This site uses cookies to improve your experience and to provide services and advertising. By continuing to browse, you agree to the use of cookies described in our Cookies Policy. You may change your settings at any time but this may impact on the functionality of the site. To learn more see our Cookies Policy.
Dublin: 13 °C Wednesday 26 June, 2019

TD says new law should give parents access to sex offender details

TD Denis Naughten who published the bill this week said Garda intelligence should be used to protect our children.

Image: Chris Young/PA Archive/Press Association Images

TD DENIS NAUGHTEN has published a new law which would give information to parents regarding a paedophile living in their community.

The law would allow Gardaí to disclose information of sex offenders to the parents of children and vulnerable adults if they believe that child is at risk.

Explaining his reason for drafting the bill, Naughten said “Garda intelligence has a meaningful role to play in protecting our children, but at present a large body of such intelligence and other important information concerning individuals sits passively on the Garda information systems.”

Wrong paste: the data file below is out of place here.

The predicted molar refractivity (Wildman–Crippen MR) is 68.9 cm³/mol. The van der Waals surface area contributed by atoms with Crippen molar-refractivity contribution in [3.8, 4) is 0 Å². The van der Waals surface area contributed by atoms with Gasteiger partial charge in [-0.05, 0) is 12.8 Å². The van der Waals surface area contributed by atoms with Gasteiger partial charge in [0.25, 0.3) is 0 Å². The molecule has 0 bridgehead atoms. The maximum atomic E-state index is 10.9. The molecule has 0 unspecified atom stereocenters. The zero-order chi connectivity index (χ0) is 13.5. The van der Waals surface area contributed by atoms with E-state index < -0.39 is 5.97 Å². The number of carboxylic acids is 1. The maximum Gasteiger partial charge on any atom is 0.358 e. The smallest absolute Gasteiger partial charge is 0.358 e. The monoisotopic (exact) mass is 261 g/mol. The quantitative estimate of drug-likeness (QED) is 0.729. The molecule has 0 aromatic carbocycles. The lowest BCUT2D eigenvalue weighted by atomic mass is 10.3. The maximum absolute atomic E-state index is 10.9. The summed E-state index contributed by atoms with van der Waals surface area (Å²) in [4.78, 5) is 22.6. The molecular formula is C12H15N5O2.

“It is my hope that through the measures contained in the bill we can put that information to work in the interests of child protection,” he said.

The bill proposes the establishment of a system which would enable parents to enquire whether persons coming into contact with their child have been convicted of a sexual offence or otherwise pose a serious danger.

It would also provide a similar entitlement for persons in authority in schools and clubs.

The system is modelled on Sarah’s Law which operated in the UK through the Child Sex Offender Disclosure Scheme.

Sarah’s Law is so named after 8-year-old Sarah Payne who was abducted and murdered in the UK in 2000 by a sex offender. The law allows members of the public to to ask the police for disclosure about people who have unsupervised access to children.

However, Naughten said the Irish law would have more limitations than the UK law restricting access to information parents and guardians who can show reason for the request.

  • Share on Facebook
  • Email this article

Read next: